Photographer's Note

This photograph shows the processional way of sphinxes in the Egyptian section of the Louvre museum.

Literature about this exhibit:
Several hundred sphinxes similar to these once lined the processional way to the Serapis Temple (the Serapeum in Saqqara), which no longer exists. Processional ways lined with sphinxes existed as early as the New Kingdom. There is no evidence to date the Serapeum sphinxes accurately: they have neither inscriptions nor dedications. Many of them bear the marks of Greek graffiti, though these could be due to pilgrims from any period. By comparison with the large processional way of sphinxes leading to the Temple of Luxor, which can be accurately dated from the royal cartouches, the Serapeum sphinxes are usually attributed to Nectanebo I (Thirtieth Dynasty). Doubts have recently arisen as to this date; the sphinxes may in fact have been created during the reign of Ptolemy I or Ptolemy II, seventy to eighty years later. According to certain researchers, the shape of the king's face, the style of the eyes and eyebrows, as well as the lack of any inscription are all arguments in favor of this theory. Furthermore, they say that the cult of Serapis, created in Alexandria by Ptolemy I, was superimposed on the extremely ancient Apis cult, resulting in major construction projects under his successor, Ptolemy II.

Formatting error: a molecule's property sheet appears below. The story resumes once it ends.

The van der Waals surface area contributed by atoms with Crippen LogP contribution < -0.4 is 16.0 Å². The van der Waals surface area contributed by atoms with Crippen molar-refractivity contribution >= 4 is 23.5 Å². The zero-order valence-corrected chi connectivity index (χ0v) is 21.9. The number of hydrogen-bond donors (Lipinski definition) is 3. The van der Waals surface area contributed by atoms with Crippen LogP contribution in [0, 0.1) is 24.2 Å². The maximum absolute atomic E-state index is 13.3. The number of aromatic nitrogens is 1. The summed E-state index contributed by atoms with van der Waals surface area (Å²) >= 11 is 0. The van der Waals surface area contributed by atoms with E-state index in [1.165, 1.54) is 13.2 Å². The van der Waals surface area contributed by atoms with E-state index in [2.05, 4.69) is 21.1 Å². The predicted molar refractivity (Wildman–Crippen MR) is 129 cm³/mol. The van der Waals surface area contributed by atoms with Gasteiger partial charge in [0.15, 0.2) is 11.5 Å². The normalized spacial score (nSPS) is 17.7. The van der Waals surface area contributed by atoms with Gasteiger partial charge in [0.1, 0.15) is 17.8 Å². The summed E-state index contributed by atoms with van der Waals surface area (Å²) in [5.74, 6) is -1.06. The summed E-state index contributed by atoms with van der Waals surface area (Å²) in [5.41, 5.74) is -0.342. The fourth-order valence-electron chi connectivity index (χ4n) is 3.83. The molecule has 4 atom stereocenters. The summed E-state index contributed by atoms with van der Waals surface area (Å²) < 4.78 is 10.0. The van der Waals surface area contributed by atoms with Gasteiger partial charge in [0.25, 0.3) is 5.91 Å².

These first two kings of the Greek dynasty, who enlarged the Serapis Temple, may also have created the processional way of sphinxes leading up to it.

Technical information about the photograph:
Taken with a 60mm macro lens with the focus point being the near sphinx. The narrow depth of field allowed me to intentionally blur the other sphinxes in the image.

I don't think the Louvre would have liked me to set my tripod up so I was forced to use 1600 ISO. I don't mind this much as it gives the final image a grainy, almost film like appearance which I like.

I converted the original colour image to B&W before applying a slight Sepia tone.


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